Assessment of the impact of electronic fiscal devices on compliance and VAT collection in Malawi
Authors: James Manuel Kenani (firstname.lastname@example.org), Michael Masiya (email@example.com), Mercy Samantha Njolomole (firstname.lastname@example.org)
Affiliations: Manager-Tax Policy Analysis & Strategy, Policy Planning & Research Division, Malawi Revenue Authority; Researcher, Research Division, African Tax Administration Forum (ATAF); Manager-Research & Statistics, Policy Planning & Research Division, Malawi Revenue Authority
Source: African Multidisciplinary Tax Journal, 2021 Issue 1, p. 1-21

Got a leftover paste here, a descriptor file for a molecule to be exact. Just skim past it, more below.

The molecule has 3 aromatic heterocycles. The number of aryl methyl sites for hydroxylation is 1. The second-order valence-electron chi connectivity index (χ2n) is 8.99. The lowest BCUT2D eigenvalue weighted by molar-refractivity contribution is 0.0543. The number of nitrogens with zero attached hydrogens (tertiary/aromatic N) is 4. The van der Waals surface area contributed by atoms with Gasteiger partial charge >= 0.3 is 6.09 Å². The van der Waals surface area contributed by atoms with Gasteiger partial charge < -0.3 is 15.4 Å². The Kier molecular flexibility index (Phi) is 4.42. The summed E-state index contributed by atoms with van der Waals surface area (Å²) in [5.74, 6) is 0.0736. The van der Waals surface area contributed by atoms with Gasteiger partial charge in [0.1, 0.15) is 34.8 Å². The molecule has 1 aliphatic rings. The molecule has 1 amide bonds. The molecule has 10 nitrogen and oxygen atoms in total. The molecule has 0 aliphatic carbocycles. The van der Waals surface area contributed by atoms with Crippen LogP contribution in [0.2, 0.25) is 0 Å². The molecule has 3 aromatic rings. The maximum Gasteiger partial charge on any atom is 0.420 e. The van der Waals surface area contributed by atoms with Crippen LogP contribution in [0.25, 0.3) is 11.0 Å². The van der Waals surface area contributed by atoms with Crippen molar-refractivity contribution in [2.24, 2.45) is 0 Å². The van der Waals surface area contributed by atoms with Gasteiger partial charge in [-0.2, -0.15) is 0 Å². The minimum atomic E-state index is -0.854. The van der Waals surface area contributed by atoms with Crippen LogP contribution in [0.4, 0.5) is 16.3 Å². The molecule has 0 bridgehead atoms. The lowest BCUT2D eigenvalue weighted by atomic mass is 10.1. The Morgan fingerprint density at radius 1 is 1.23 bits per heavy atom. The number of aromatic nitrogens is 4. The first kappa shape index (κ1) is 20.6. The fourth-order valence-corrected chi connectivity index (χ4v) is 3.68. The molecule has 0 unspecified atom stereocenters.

The study examined the effectiveness of using electronic fiscal devices (EFDs) in revenue collection and compliance. The study used a quantitative approach for the analysis. Timely filing of tax returns was used as a measure of compliance whereas value-added tax (VAT) revenue collection as a percentage of gross domestic product (GDP) was employed as a measure of revenue collection performance. The data used for the analysis covered July 2005 to June 2019. A sample of 318 taxpayers was used for the analysis of the level of compliance and revenue collection. The sample included a segment of 244 taxpayers using EFDs and 74 taxpayers without EFDs all being small and medium taxpayers. The results indicated that using VAT collection has not increased revenue collection in the period under review as evidenced by a decline after the EFDs were rolled out. The study also found that the mean of growth of VAT revenues in the two periods (pre- and post-EFD implementation) does not reveal any significant difference. We found that taxpayers may be inflating purchases to reduce their tax liability and increase their VAT claims as evidenced by the significance of the change in purchases in pre- and post-EFD periods ‒ the same was evident in sales fluctuations. We further found that the sales-purchases gap is not different between the two periods. In the case of the compliance rate, the findings revealed that EFDs have not been effective in increasing compliance, as shown by a decrease in timely filing of tax returns in the post-EFD era. The study, therefore, concludes that the deployment of EFDs has not resulted in increased VAT collection and compliance during the study period. The study, therefore, recommends that the Authority should consider a system that should pair sales and purchases. Further, the Authority should endeavour to understand the reasons why more taxpayers do not submit returns on time despite having EFDs.